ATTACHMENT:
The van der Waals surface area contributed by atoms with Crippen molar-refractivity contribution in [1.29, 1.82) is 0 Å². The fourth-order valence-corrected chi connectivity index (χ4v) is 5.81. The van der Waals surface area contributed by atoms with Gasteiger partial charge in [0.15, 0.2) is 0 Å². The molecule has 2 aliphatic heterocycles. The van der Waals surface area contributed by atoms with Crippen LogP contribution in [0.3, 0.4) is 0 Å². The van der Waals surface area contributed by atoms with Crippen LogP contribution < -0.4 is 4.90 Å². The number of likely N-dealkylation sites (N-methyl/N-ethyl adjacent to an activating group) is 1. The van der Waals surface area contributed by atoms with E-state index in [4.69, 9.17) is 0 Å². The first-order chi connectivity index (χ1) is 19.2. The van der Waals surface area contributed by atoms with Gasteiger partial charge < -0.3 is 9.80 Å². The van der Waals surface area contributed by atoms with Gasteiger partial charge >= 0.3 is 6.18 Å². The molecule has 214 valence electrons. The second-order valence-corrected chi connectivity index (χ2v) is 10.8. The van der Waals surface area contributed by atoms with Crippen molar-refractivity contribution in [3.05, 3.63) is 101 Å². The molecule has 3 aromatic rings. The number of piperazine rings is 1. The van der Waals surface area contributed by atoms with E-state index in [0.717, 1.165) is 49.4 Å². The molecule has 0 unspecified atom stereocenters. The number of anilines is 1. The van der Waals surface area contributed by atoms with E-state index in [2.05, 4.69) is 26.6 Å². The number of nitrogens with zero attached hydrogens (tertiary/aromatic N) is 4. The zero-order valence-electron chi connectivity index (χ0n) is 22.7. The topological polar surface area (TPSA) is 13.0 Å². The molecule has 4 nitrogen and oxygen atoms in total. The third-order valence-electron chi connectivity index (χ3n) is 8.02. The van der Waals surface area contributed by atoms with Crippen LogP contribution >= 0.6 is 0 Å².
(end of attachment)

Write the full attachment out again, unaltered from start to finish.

The van der Waals surface area contributed by atoms with Crippen molar-refractivity contribution in [1.29, 1.82) is 0 Å². The fourth-order valence-corrected chi connectivity index (χ4v) is 5.81. The van der Waals surface area contributed by atoms with Gasteiger partial charge in [0.15, 0.2) is 0 Å². The molecule has 2 aliphatic heterocycles. The van der Waals surface area contributed by atoms with Crippen LogP contribution in [0.3, 0.4) is 0 Å². The van der Waals surface area contributed by atoms with Crippen LogP contribution < -0.4 is 4.90 Å². The number of likely N-dealkylation sites (N-methyl/N-ethyl adjacent to an activating group) is 1. The van der Waals surface area contributed by atoms with E-state index in [4.69, 9.17) is 0 Å². The first-order chi connectivity index (χ1) is 19.2. The van der Waals surface area contributed by atoms with Gasteiger partial charge < -0.3 is 9.80 Å². The van der Waals surface area contributed by atoms with Gasteiger partial charge >= 0.3 is 6.18 Å². The molecule has 214 valence electrons. The second-order valence-corrected chi connectivity index (χ2v) is 10.8. The van der Waals surface area contributed by atoms with Crippen molar-refractivity contribution in [3.05, 3.63) is 101 Å². The molecule has 3 aromatic rings. The number of piperazine rings is 1. The van der Waals surface area contributed by atoms with E-state index in [0.717, 1.165) is 49.4 Å². The molecule has 0 unspecified atom stereocenters. The number of anilines is 1. The van der Waals surface area contributed by atoms with E-state index in [2.05, 4.69) is 26.6 Å². The number of nitrogens with zero attached hydrogens (tertiary/aromatic N) is 4. The zero-order valence-electron chi connectivity index (χ0n) is 22.7. The topological polar surface area (TPSA) is 13.0 Å². The molecule has 4 nitrogen and oxygen atoms in total. The third-order valence-electron chi connectivity index (χ3n) is 8.02. The van der Waals surface area contributed by atoms with Crippen LogP contribution >= 0.6 is 0 Å².